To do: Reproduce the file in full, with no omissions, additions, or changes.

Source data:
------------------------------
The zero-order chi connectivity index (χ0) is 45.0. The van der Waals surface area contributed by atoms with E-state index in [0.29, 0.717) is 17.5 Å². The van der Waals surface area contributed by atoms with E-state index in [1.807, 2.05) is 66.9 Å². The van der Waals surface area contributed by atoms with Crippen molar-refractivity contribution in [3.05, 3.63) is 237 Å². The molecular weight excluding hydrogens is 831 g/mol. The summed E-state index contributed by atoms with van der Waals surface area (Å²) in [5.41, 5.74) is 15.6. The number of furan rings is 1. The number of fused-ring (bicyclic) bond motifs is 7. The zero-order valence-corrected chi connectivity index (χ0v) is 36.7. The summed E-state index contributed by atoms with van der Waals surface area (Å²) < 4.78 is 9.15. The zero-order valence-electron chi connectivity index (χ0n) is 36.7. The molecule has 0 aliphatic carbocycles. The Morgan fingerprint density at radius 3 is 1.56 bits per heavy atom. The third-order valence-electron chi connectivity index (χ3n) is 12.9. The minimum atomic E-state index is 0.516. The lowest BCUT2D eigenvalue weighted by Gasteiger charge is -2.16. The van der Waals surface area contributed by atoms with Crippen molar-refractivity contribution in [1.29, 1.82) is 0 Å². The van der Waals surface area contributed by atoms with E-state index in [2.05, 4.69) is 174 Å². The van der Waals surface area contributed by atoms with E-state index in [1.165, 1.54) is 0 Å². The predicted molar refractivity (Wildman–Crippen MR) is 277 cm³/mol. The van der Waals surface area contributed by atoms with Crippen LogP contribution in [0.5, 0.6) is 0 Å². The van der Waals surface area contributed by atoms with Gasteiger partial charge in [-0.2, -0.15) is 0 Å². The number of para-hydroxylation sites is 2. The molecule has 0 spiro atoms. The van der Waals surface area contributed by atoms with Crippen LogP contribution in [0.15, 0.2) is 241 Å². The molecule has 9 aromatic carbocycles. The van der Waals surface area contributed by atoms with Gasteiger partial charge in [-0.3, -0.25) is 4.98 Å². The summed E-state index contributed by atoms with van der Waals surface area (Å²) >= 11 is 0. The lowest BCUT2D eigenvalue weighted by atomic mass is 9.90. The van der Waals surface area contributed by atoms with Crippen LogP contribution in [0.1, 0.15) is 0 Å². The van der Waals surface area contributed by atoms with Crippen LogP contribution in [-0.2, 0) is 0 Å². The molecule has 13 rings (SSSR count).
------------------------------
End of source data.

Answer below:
The zero-order chi connectivity index (χ0) is 45.0. The van der Waals surface area contributed by atoms with E-state index in [0.29, 0.717) is 17.5 Å². The van der Waals surface area contributed by atoms with E-state index in [1.807, 2.05) is 66.9 Å². The van der Waals surface area contributed by atoms with Crippen molar-refractivity contribution in [3.05, 3.63) is 237 Å². The molecular weight excluding hydrogens is 831 g/mol. The summed E-state index contributed by atoms with van der Waals surface area (Å²) in [5.41, 5.74) is 15.6. The number of furan rings is 1. The number of fused-ring (bicyclic) bond motifs is 7. The zero-order valence-corrected chi connectivity index (χ0v) is 36.7. The summed E-state index contributed by atoms with van der Waals surface area (Å²) < 4.78 is 9.15. The zero-order valence-electron chi connectivity index (χ0n) is 36.7. The molecule has 0 aliphatic carbocycles. The Morgan fingerprint density at radius 3 is 1.56 bits per heavy atom. The third-order valence-electron chi connectivity index (χ3n) is 12.9. The minimum atomic E-state index is 0.516. The lowest BCUT2D eigenvalue weighted by Gasteiger charge is -2.16. The van der Waals surface area contributed by atoms with Crippen molar-refractivity contribution in [1.29, 1.82) is 0 Å². The van der Waals surface area contributed by atoms with E-state index in [2.05, 4.69) is 174 Å². The van der Waals surface area contributed by atoms with E-state index in [1.165, 1.54) is 0 Å². The predicted molar refractivity (Wildman–Crippen MR) is 277 cm³/mol. The van der Waals surface area contributed by atoms with Crippen LogP contribution in [0.5, 0.6) is 0 Å². The van der Waals surface area contributed by atoms with Gasteiger partial charge in [-0.2, -0.15) is 0 Å². The number of para-hydroxylation sites is 2. The molecule has 0 spiro atoms. The van der Waals surface area contributed by atoms with Crippen LogP contribution in [0.15, 0.2) is 241 Å². The molecule has 9 aromatic carbocycles. The van der Waals surface area contributed by atoms with Gasteiger partial charge in [-0.3, -0.25) is 4.98 Å². The summed E-state index contributed by atoms with van der Waals surface area (Å²) >= 11 is 0. The lowest BCUT2D eigenvalue weighted by atomic mass is 9.90. The van der Waals surface area contributed by atoms with Crippen LogP contribution in [0.1, 0.15) is 0 Å². The van der Waals surface area contributed by atoms with Crippen LogP contribution in [-0.2, 0) is 0 Å². The molecule has 13 rings (SSSR count).